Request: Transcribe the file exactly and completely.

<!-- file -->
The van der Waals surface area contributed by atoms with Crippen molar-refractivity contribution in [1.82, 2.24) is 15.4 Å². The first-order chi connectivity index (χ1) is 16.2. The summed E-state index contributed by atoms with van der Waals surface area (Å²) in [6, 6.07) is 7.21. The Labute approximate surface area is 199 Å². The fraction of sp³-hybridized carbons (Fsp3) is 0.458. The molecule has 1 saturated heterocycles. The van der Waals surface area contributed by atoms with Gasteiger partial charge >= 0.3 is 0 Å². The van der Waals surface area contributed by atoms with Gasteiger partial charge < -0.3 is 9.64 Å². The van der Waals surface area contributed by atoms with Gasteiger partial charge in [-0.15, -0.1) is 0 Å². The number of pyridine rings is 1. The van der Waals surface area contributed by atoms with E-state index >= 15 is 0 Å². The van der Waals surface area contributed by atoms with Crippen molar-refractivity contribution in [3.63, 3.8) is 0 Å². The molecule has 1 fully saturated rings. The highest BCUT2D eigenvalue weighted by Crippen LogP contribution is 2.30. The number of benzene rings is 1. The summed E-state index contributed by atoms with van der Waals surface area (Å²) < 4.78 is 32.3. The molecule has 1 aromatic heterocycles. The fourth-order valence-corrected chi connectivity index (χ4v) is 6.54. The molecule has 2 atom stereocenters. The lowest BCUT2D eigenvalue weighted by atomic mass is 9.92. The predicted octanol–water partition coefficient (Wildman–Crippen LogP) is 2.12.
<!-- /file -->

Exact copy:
The van der Waals surface area contributed by atoms with Crippen molar-refractivity contribution in [1.82, 2.24) is 15.4 Å². The first-order chi connectivity index (χ1) is 16.2. The summed E-state index contributed by atoms with van der Waals surface area (Å²) in [6, 6.07) is 7.21. The Labute approximate surface area is 199 Å². The fraction of sp³-hybridized carbons (Fsp3) is 0.458. The molecule has 1 saturated heterocycles. The van der Waals surface area contributed by atoms with Gasteiger partial charge >= 0.3 is 0 Å². The van der Waals surface area contributed by atoms with Gasteiger partial charge < -0.3 is 9.64 Å². The van der Waals surface area contributed by atoms with Gasteiger partial charge in [-0.15, -0.1) is 0 Å². The number of pyridine rings is 1. The van der Waals surface area contributed by atoms with E-state index >= 15 is 0 Å². The van der Waals surface area contributed by atoms with Crippen molar-refractivity contribution in [3.63, 3.8) is 0 Å². The molecule has 1 fully saturated rings. The highest BCUT2D eigenvalue weighted by Crippen LogP contribution is 2.30. The number of benzene rings is 1. The summed E-state index contributed by atoms with van der Waals surface area (Å²) < 4.78 is 32.3. The molecule has 1 aromatic heterocycles. The fourth-order valence-corrected chi connectivity index (χ4v) is 6.54. The molecule has 2 atom stereocenters. The lowest BCUT2D eigenvalue weighted by atomic mass is 9.92. The predicted octanol–water partition coefficient (Wildman–Crippen LogP) is 2.12.